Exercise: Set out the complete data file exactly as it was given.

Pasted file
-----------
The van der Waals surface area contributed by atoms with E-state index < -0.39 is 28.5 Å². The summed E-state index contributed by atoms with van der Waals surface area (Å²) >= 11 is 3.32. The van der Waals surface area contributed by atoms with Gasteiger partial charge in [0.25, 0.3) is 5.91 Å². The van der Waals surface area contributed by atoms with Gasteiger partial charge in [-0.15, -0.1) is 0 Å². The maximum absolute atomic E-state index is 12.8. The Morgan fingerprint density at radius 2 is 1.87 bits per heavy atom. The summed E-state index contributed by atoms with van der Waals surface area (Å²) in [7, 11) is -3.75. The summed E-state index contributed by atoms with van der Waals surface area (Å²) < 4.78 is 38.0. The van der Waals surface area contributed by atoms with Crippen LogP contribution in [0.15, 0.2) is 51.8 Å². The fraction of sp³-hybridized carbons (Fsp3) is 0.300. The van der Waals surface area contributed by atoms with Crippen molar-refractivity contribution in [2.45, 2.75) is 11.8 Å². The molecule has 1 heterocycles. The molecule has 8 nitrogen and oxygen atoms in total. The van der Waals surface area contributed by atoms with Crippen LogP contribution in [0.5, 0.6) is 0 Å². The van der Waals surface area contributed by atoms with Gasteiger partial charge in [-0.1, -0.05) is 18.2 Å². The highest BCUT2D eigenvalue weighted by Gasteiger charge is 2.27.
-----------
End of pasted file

The van der Waals surface area contributed by atoms with E-state index < -0.39 is 28.5 Å². The summed E-state index contributed by atoms with van der Waals surface area (Å²) >= 11 is 3.32. The van der Waals surface area contributed by atoms with Gasteiger partial charge in [0.25, 0.3) is 5.91 Å². The van der Waals surface area contributed by atoms with Gasteiger partial charge in [-0.15, -0.1) is 0 Å². The maximum absolute atomic E-state index is 12.8. The Morgan fingerprint density at radius 2 is 1.87 bits per heavy atom. The summed E-state index contributed by atoms with van der Waals surface area (Å²) in [7, 11) is -3.75. The summed E-state index contributed by atoms with van der Waals surface area (Å²) < 4.78 is 38.0. The van der Waals surface area contributed by atoms with Crippen LogP contribution in [0.15, 0.2) is 51.8 Å². The fraction of sp³-hybridized carbons (Fsp3) is 0.300. The van der Waals surface area contributed by atoms with Crippen molar-refractivity contribution in [2.45, 2.75) is 11.8 Å². The molecule has 1 heterocycles. The molecule has 8 nitrogen and oxygen atoms in total. The van der Waals surface area contributed by atoms with Crippen LogP contribution in [0.5, 0.6) is 0 Å². The van der Waals surface area contributed by atoms with Gasteiger partial charge in [-0.1, -0.05) is 18.2 Å². The highest BCUT2D eigenvalue weighted by Gasteiger charge is 2.27.